Sunday, May 19, 2013
By JIM KUHNHENN and PHIL ELLIOTT The Associated Press
LACONIA, N.H. - His credibility under attack throughout the week, Mitt Romney said Friday that he had "no role whatsoever in the management" of a private equity firm after early 1999. He then demanded President Obama apologize for aides who allege otherwise.
Republican presidential candidate Mitt Romney speaks in May in Omaha, Neb., where his tenure at Bain Capital also became an issue.
The Associated Press
ROMNEY TELLS CNN THAT HE'S COMPLIED WITH THE LAW
LACONIA, N.H. - Likely Republican presidential nominee Mitt Romney says he'll only release to the public one more tax return -- and not until his accountants complete it.
Romney told CNN he's complied with the law by filing a financial disclosure statement. Romney so far has released one complete tax filing, for 2010, along with an estimate for 2011. He filed for an extension for his 2011 tax return.
Democrats are accusing Romney of being secretive and taking advantage of tax loopholes that aren't available to average Americans. The former Massachusetts governor has also come under attack for accounts he has held in Switzerland, the Cayman Islands and Bermuda.
Romney's fortune is estimated at $250 million. The bulk of it comes from Bain Capital and the return on investments from the company.
-- The Associated Press
"This is simply beneath the dignity of the presidency of the United States," Romney said in an interview on ABC, one of several he granted to network and cable stations in hopes of extinguishing the controversy.
Romney said after he left the firm that he retained ownership "until we were able to negotiate a departure" from the company he had founded. "I had no role whatsoever in the management of Bain Capital after February of 1999," he said, adding that officials at the company and independent fact-checkers had said the same thing.
Obama himself had stepped into the controversy a few hours earlier, citing the inconsistencies over the date of Romney's departure from the firm and allegations that it had invested in firms that outsourced jobs to low-wage nations overseas. Some Security and Exchange Commission documents have surfaced suggesting Romney played an active role through 2002.
Obama said the questions, raised in numerous media reports and highlighted by his own campaign aides, were a legitimate part of the race for the White House.
"Ultimately, I think, Mr. Romney is going to have to answer those questions because if he aspires to being president, one of the things you learn is you're ultimately responsible for the conduct of your operations," the president said in an interview with WJLA-TV in Virginia as he campaigned across the battleground state.
Romney said that was "Chicago-style politics at its worst," and an attempt by the president and his campaign to detract from the persistently sluggish economy and unemployment that has been over 8 percent for more than 40 months.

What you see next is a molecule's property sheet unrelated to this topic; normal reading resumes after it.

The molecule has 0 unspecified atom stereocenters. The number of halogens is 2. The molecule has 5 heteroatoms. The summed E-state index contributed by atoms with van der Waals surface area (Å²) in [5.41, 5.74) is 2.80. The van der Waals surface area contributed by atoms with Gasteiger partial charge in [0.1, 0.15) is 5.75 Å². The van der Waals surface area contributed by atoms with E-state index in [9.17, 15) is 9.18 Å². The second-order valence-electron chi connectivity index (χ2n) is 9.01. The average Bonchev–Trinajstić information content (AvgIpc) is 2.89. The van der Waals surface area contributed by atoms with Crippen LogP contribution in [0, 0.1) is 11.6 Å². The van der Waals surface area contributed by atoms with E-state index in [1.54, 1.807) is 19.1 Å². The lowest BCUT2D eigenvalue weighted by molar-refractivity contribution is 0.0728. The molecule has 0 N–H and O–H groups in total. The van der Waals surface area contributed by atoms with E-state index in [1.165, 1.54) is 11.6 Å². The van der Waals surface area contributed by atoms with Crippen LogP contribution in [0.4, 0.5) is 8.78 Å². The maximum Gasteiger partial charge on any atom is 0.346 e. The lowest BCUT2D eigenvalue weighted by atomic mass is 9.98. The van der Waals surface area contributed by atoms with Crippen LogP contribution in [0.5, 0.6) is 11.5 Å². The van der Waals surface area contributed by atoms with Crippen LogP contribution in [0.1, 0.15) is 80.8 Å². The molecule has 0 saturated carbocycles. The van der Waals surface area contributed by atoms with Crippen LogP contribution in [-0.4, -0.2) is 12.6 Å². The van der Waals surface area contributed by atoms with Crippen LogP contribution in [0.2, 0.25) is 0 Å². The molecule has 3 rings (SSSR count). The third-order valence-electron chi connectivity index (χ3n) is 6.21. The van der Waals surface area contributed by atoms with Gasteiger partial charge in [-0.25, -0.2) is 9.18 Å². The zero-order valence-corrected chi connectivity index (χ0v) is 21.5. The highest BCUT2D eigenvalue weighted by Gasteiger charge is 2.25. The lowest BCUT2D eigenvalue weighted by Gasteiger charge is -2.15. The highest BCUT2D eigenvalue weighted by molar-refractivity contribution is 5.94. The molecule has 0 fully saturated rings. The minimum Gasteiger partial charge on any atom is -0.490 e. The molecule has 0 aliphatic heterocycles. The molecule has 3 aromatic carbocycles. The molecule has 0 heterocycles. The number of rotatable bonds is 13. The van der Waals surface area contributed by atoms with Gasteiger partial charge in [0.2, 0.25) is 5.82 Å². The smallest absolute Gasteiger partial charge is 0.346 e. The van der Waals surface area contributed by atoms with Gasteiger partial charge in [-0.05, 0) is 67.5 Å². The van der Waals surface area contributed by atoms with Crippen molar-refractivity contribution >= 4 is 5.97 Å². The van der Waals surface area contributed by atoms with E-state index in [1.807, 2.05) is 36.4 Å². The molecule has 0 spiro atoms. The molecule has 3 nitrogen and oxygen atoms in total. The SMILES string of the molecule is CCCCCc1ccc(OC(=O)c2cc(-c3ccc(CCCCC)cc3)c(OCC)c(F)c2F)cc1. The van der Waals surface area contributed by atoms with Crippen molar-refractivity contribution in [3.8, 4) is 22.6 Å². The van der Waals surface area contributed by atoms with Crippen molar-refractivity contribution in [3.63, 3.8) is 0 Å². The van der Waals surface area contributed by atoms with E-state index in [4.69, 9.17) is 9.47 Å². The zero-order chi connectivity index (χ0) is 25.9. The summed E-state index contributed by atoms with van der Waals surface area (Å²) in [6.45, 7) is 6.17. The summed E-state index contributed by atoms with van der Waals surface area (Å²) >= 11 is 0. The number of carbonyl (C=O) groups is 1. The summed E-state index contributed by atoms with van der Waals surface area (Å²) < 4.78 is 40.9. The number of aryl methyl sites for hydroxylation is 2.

One Romney aide said earlier in the week that any suggestion that Romney had shipped jobs overseas was a lie, and the campaign has said repeatedly the break with the private equity firm came in 1999.
Yet documents surfaced for the second straight day that seemed to indicate Romney played an active management role in Bain Capital after that date, when he and company officials say he left the firm to become head of the Olympic Games in Salt Lake City.
Beyond raising questions about Romney's truthfulness, the discrepancy in dates may be important because of accusations that Bain invested in companies that outsourced jobs overseas after 1999.
That, in turn, goes to the core issue of the race for the White House in dreary economic times: Romney's claim that as a former businessman, he has the ability to create jobs and finally pull the country out of a downturn that has lingered throughout Obama's term.
Obama spent much of his day challenging Romney over taxes and spending, telling one audience that if Republicans are unwilling to let tax cuts lapse for the wealthiest Americans, they're "not serious" about reducing the deficit.
Appearing in Hampton Roads, Va., Obama renewed calls to extend Bush-era tax breaks for those earning $250,000 or less while the two sides argue about higher earners, affecting the top 2 percent of Americans. He charged Republicans with balking, and holding middle-class cuts "hostage."
But for now, the dispute over outsourcing and the timing of Romney's departure from the firm he created took a central role in the race.
Documents filed with the federal government by Bain Capital conflict with Romney's statements about when he gave up control of the Boston-based firm.
The filings with the Securities and Exchange Commission place Romney in charge of Bain Capital from 1999 to 2001, the period in which it outsourced jobs and ran companies that fell into bankruptcy.
Separately, Bain Capital issued a statement saying that Romney "remained the sole stockholder for a time while formal ownership was being documented and transferred to the group of partners who took over management of the firm in 1999."
"Now, my understanding is that Mr. Romney attested to the SEC multiple times that he was the chairman, CEO and president of Bain Capital. And I think most Americans figure if you're the chairman, CEO and president of a company that you are responsible for what the company does," Obama said.